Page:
Thursday, 3 November 2011

Review: Tarzan of the Apes

Tarzan of the Apes by Edgar Rice Burroughs (1914)

There are a handful of fictional characters who have become so fixed in the public mind that they transcend into folklore and then there are the select who fall into a quasi reality where people believe that they actually exist.  One is Sherlock Holmes, who to this day receives letters addressed to 221B Baker Street.  Another is Tarzan of the Apes, though if anyone is posting him letters, they must be going to "General Deliver, The Jungle, Darkest Africa.

Tarzan of the Apes is Burroughs's first novel in the series and with its sequel Return of Tarzan form some of his strongest if not best work.  It tells the origin of Tarzan that is as well known as that of Superman.  Tarzan is in reality Lord Greystoke, an English nobleman whose parents were marooned by pirates on the jungle coast of west Africa in 1888.  There Tarzan was born and after his parents died, the infant lord was adopted by a great ape who raised the strange little white baby (Tarzan means "white skin" in the ape language) as her own.  At first dismissed and mocked by the apes for his weakness, slow growth and hideousness lack of hair,  However, his greater intelligence and human nobility begins to tell as he approaches manhood and by the time he is 18-years old he has become lord of the apes.

Unfortunately, Tarzan is also lonely.  As he discovers how limited his "fellow" apes are, he discovers that his only relief is from the books he find in his dead parent's cabin from which he learns to read and write, but not speak English.  As to human companionship, the only human beings he encounters are a tribe of fierce cannibals who move into the jungle after fleeing the cruelties of the Belgian Congo and murder his foster mother. Tarzan therefore only visits to take his revenge on by tormenting them with tricks and killing any warriors who try to invade his territory. It isn't until another group of castaways appears that includes American girl Jane Porter that Tarzan's world begins to open up in new and puzzling ways.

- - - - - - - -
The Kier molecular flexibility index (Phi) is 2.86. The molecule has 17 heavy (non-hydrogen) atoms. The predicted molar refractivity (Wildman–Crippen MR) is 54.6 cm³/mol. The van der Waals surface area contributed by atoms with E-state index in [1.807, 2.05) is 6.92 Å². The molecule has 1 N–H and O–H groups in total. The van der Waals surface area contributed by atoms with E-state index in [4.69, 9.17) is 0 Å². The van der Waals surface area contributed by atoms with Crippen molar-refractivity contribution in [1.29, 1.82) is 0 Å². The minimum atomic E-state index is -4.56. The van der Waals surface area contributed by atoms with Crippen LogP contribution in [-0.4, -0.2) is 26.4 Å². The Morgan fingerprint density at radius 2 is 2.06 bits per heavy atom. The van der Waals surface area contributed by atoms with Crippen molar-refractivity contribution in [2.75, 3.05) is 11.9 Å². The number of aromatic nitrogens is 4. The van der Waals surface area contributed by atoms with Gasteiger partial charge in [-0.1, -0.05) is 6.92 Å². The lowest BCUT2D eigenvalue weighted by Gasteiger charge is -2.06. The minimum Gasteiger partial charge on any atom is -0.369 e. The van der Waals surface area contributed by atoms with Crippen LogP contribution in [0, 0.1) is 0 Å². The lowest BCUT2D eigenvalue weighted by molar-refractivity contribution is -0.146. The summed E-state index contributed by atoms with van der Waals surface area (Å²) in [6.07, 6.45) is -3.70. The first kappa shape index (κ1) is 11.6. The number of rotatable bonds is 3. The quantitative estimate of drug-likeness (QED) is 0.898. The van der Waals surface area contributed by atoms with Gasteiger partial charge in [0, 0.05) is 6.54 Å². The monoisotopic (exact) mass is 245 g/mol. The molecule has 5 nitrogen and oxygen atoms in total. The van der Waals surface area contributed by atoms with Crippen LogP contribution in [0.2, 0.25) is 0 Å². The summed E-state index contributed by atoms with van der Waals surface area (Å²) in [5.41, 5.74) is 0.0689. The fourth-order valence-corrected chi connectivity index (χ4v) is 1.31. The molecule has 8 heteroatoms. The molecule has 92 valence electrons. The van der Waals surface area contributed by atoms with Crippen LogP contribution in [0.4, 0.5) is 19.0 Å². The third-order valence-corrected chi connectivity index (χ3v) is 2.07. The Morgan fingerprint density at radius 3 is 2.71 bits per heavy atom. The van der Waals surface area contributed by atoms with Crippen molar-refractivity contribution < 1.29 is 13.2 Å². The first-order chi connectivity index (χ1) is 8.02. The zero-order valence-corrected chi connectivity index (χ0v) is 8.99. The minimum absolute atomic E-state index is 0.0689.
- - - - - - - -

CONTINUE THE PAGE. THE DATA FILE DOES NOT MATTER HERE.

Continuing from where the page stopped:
You know where this is going.  This is basically a grown-up version of Mowglis brothers with apes instead of wolves, a love interest thrown in, and an opportunity for Burroughs to explore what it means to be human, how nobility asserts itself, and the enervating effects of civilisation that takes man too far from nature.  Burroughs's writing style is easy going and engaging and he is definitely able to capture the growing maturity of the burgeoning apeman.  He's also able to demonstrate how Tarzan is an exceptional individual among apes, but among men as well.

This is also the sort of book that in the 1970s and beyond gets regularly condemned as "racist" because of the author's use of a black stock character in the form of Jane's maid, who looks and sound as if she'd stepped straight off the stage of a music hall.  It's crude characterisation, I'll grant, but in Burroughs's defence, I would state that if he offended blacks, then he offended college professors, English peers, pirates and mutineers just as badly, if not worse.

On a personal note, this was a book that I greatly enjoyed as a boy and I had sitting on my shelf for years after buying a copy because it was a beautifully bound reprint.  I've only reread it now because I just got a Kindle and I resolved that this would be the book and swap over from print to digital to commemorate the occasion.  Verdict:  digital will never replace paper, but at least I don't have to carry my nice books in the car when I'm out and about.

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